• Thirty-one alcoholic families were observed in their homes on nine separate occasions over a six-month period. During each occasion, behavioral observers made systematic recordings of interactional behavior using the Home Observation Assessment Method, a method that concentrates on the family's style of regulating its home environment. Three distinct patterns of home behavior could be identified using univariate and multivariate statistical analyses. Each pattern was associated with one of three "family alcohol phases": a stable wet, stable dry, or transitional phase. This suggests that these families manifest characteristic family-level patterns of behavior in their homes at different stages in the course of chronic alcoholism. The critical issue was the relative rigidity vs flexibility of behavior. Families in either stable wet and transitional phases proved to have rigid patterns of behavior; those in the stable dry phase had flexible patterns. The findings provide an initial insight into how families manage a chronic disease process in their home environment.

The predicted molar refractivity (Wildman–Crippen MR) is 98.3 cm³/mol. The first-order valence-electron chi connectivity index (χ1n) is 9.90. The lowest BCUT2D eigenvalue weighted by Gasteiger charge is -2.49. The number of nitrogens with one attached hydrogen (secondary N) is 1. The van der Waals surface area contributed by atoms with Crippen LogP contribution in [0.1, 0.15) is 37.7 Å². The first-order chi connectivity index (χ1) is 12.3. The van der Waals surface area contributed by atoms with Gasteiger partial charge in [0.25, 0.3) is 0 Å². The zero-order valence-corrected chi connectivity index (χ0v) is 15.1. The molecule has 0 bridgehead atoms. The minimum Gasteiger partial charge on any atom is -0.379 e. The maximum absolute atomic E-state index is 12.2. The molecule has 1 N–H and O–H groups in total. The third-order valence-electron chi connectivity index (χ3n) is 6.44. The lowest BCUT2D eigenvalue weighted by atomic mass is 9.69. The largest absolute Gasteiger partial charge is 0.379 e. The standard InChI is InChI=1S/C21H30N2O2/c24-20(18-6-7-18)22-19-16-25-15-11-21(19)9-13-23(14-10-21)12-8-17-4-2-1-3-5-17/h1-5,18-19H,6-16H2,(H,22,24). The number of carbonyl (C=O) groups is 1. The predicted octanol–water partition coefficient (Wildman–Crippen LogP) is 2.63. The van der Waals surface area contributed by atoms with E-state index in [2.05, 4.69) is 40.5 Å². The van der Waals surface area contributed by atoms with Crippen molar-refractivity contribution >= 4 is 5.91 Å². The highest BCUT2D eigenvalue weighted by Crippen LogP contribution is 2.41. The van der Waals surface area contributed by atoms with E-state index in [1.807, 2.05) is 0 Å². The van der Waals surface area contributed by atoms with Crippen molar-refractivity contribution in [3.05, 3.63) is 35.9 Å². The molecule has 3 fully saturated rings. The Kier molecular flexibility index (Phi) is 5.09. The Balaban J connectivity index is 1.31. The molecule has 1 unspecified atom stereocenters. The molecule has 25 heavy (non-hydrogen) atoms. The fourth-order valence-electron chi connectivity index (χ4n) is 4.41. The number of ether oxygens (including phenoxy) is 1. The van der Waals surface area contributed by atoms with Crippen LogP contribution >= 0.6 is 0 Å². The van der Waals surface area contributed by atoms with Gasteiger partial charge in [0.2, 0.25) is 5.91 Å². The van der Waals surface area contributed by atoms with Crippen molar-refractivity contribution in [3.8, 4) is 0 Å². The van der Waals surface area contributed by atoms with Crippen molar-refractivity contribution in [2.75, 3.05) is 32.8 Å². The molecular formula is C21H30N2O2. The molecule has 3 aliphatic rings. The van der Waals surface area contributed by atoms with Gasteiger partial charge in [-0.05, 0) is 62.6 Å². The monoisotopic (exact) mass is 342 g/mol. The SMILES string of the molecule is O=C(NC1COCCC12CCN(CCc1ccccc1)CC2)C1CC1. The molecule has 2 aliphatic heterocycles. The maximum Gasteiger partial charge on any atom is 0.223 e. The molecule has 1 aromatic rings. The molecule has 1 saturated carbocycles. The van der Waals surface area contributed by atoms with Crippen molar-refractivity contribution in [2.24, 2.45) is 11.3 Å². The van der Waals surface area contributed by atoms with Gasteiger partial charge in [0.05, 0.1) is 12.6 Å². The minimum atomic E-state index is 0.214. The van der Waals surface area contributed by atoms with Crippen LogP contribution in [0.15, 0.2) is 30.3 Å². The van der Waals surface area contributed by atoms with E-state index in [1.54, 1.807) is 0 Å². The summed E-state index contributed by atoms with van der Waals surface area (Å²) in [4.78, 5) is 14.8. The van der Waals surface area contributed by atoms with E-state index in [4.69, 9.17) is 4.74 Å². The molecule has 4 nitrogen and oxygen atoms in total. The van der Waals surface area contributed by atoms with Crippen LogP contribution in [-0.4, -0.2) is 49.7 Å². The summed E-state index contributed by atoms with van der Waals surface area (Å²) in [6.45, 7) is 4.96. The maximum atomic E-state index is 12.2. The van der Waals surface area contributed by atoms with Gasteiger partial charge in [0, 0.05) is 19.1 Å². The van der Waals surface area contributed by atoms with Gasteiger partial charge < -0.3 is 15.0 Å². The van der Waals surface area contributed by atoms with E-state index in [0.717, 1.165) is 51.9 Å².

Steinglass P. The Alcoholic Family at Home: Patterns of Interaction in Dry, Wet, and Transitional Stages of Alcoholism. Arch Gen Psychiatry. 1981;38(5):578–584. doi:10.1001/archpsyc.1980.01780300090011
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